Deputies busier on late shift
URBANA – The Champaign County sheriff's office's calls for service after midnight have risen dramatically compared with a year ago, and the recent decisions by the city councils in Champaign and Urbana to allow alcohol sales to be extended until 2 a.m. could be one of the reasons why, a sheriff's sergeant said.
Sheriff's Sgt. Ed Ogle, who works the late shift, told members of the Champaign County Liquor Advisory Commission that the sheriff's office is seeing more calls, more domestic disputes occurring at later hours, more fights and more serious traffic accidents involving alcohol occurring at later hours.
His cautionary statements, along with similar comments by Sheriff Dan Walsh, prompted the liquor advisory commission to delay for three months a decision about whether to recommend to extend alcohol sales at county bars from 1 a.m. to 2 a.m. The delay will be used to gather more data about alcohol-related crime and accidents.
Any final decision on extending alcohol sales and bar hours would be up to the Champaign County Board.
"I've seen our call load raise as a result of these extended hours already," Ogle said. "Saturday night, we have three DUIs and three accidents, two after 3 a.m. These people are more impaired. A 0.15 (percent blood alcohol content) was the lowest blood-alcohol level. One was over 0.20 (percent). We've had to hold calls because we're so tied up."
Under Illinois law, a driver is presumed to be under the influence with a blood-alcohol content of 0.08 percent or more.
Champaign's extended alcohol sales from 1 to 2 a.m. took effect Aug. 20. Urbana followed suit on Aug. 26.
Using METCAD data, which dispatches police units throughout the county, Ogle said that sheriff's office calls for service between midnight and 7 a.m. for the period between Aug. 1 and Sept. 15 have increased dramatically over the past year.
A year ago, the sheriff's office answered 965 calls for service during this 46-day period. This year, the number totals 1,520, a 57.5 percent increase.
"This weekend, we were inundated with calls," Ogle said. "We were answering calls until 6 a.m."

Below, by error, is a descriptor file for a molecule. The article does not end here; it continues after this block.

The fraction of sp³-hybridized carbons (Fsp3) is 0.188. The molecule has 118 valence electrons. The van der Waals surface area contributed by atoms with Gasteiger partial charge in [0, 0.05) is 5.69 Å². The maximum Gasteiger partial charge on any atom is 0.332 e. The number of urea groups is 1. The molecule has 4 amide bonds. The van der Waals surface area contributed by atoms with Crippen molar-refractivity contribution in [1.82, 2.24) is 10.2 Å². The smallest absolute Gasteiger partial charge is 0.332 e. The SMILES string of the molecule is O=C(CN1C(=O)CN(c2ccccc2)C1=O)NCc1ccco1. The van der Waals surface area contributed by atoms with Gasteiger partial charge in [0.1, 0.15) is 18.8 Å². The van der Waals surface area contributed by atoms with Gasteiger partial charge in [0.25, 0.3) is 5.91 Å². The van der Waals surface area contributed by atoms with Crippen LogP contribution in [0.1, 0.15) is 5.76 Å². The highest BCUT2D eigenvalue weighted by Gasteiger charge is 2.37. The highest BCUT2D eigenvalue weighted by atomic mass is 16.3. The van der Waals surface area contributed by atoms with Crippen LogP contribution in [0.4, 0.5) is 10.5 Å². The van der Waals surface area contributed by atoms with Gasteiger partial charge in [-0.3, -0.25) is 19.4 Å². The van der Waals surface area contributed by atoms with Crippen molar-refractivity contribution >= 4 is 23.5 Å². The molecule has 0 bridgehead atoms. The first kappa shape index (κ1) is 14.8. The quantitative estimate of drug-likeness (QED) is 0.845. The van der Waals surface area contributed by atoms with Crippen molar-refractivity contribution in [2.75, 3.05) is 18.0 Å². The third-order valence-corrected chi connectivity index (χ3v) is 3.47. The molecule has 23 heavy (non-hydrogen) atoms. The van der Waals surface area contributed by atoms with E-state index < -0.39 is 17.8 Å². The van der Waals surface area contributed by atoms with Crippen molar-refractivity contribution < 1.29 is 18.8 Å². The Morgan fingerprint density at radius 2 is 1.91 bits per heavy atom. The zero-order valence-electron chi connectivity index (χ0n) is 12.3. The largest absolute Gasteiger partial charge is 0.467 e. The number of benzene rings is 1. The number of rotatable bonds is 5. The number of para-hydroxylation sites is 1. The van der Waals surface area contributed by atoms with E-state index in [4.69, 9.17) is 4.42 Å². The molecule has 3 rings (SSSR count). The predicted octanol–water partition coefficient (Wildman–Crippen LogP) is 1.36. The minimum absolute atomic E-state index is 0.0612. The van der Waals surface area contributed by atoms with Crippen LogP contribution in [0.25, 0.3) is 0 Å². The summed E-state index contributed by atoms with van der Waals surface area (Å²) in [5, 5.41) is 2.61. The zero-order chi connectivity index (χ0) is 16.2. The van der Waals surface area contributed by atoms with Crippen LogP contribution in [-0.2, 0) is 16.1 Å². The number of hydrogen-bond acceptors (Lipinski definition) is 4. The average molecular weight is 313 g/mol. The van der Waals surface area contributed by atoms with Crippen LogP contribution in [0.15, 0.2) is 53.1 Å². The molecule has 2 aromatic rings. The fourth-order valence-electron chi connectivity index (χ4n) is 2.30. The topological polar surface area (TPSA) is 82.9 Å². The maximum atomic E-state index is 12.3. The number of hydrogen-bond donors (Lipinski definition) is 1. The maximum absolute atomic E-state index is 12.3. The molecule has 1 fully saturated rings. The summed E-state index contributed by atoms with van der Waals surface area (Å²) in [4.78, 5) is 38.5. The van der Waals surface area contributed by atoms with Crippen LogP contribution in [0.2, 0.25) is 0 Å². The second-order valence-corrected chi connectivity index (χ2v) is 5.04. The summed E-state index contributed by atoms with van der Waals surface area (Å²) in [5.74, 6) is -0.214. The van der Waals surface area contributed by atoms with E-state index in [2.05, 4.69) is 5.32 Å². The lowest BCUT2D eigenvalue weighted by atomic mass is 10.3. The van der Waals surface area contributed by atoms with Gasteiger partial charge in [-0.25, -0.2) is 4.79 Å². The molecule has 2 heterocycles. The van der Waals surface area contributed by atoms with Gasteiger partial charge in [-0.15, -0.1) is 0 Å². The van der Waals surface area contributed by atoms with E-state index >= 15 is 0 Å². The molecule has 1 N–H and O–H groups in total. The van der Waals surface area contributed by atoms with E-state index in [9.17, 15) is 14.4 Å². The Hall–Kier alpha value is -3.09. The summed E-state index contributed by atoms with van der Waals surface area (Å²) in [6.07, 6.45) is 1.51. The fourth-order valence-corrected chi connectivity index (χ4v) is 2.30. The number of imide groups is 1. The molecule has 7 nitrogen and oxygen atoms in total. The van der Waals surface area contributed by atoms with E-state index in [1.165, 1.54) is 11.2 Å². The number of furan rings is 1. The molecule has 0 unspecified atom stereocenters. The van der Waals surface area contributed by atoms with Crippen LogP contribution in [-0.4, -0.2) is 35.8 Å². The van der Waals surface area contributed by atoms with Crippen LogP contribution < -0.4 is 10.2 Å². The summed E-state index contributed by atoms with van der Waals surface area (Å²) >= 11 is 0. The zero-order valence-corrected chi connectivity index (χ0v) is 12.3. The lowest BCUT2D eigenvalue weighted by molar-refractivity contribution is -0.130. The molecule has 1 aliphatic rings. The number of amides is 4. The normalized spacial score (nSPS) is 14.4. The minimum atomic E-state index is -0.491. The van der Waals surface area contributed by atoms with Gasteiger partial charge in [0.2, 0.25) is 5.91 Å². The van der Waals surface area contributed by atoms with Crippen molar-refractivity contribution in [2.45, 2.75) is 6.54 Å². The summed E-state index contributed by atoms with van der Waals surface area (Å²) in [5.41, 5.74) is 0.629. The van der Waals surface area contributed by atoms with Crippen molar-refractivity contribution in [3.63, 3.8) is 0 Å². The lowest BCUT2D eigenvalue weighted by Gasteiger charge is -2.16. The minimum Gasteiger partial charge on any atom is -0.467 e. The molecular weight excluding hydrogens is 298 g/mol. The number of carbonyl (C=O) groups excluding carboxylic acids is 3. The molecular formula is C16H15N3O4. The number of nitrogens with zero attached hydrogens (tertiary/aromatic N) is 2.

Based on conversations with Champaign police officers, Ogle said he believes Champaign police are also handling an increased number of calls and not seeing any decrease in after-hours parties by students.
Walsh said that with extended hours, problem drinkers will use the extra hour to consume additional drinks and become more impaired. He said extended hours mean that the surge of calls for service that typically begins after midnight and lasts through 2 a.m. will be pushed further back into the shift. Walsh said he has a "power shift" of officers who work from 7 p.m. to 3 a.m., and he cannot change those hours until Dec. 1 due to contractual obligations.
"If pushing back bar closing hours also pushes back a lot of this (alcohol-related criminal activity), we will have a manpower/overtime problem," he said.
In particular, later bar hours often mean that domestic disputes will occur later in the morning, as revelers arrive home, Walsh said.
Another problem the sheriff's office is experiencing is that the community of Ludlow has extended its bar hours until 3 a.m., and the town is becoming a magnet for late-night drinkers from two or three different counties. Deputies and Rantoul police have had to help Ludlow police handle some large-scale fights, Ogle said.
Commission member Ike Mapson, owner of the Malibu Bay Lounge in unincorporated Urbana, made a pitch at the meeting for extending county drinking hours until 3 a.m. and letting bars stay open until 4 a.m.
Mapson said shift workers who get off work after midnight deserve to be able to go to a local bar and have a few drinks for a few hours. As it stands now, many travel to Westville in Vermilion County or to Kappa in McLean County, where bars are open until 4 a.m., he said.
"It is up to each individual bar owner to manage their bar," Mapson said. "We do not let anybody come in drunk."
Mapson said the current situation, with Urbana and Champaign allowing later drinking hours, is hurting his bar and TK Wendl's in particular.
But commission member Steve Moser, R-rural St. Joseph, responded that both Mapson and the owner of TK Wendl's could seek annexation by Urbana if they wanted to.
County board Chairwoman Patricia Avery, D-Champaign, made the proposal to have the commission wait for three months before making any recommendation.
You can reach Mike Monson at (217) 351-5370 or via e-mail at firstname.lastname@example.org.